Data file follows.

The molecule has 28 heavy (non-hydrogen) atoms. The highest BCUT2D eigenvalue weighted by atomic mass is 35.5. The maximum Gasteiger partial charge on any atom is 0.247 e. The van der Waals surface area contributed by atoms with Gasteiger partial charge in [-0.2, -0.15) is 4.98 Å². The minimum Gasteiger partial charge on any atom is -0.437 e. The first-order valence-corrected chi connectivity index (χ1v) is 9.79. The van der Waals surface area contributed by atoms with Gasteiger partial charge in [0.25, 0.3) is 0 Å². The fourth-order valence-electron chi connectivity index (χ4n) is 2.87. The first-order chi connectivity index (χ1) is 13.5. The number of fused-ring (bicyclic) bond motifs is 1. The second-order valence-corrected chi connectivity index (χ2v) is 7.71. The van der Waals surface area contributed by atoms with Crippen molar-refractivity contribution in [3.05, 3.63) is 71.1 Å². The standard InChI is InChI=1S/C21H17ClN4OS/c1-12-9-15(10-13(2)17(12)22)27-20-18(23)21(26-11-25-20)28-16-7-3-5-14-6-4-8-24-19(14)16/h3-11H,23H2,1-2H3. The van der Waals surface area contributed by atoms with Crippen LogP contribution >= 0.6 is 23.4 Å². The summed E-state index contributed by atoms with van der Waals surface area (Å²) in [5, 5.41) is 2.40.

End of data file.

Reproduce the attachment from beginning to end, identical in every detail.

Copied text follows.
The molecule has 28 heavy (non-hydrogen) atoms. The highest BCUT2D eigenvalue weighted by atomic mass is 35.5. The maximum Gasteiger partial charge on any atom is 0.247 e. The van der Waals surface area contributed by atoms with Gasteiger partial charge in [-0.2, -0.15) is 4.98 Å². The minimum Gasteiger partial charge on any atom is -0.437 e. The first-order valence-corrected chi connectivity index (χ1v) is 9.79. The van der Waals surface area contributed by atoms with Gasteiger partial charge in [0.25, 0.3) is 0 Å². The fourth-order valence-electron chi connectivity index (χ4n) is 2.87. The first-order chi connectivity index (χ1) is 13.5. The number of fused-ring (bicyclic) bond motifs is 1. The second-order valence-corrected chi connectivity index (χ2v) is 7.71. The van der Waals surface area contributed by atoms with Crippen molar-refractivity contribution in [3.05, 3.63) is 71.1 Å². The standard InChI is InChI=1S/C21H17ClN4OS/c1-12-9-15(10-13(2)17(12)22)27-20-18(23)21(26-11-25-20)28-16-7-3-5-14-6-4-8-24-19(14)16/h3-11H,23H2,1-2H3. The van der Waals surface area contributed by atoms with Crippen LogP contribution >= 0.6 is 23.4 Å². The summed E-state index contributed by atoms with van der Waals surface area (Å²) in [5, 5.41) is 2.40.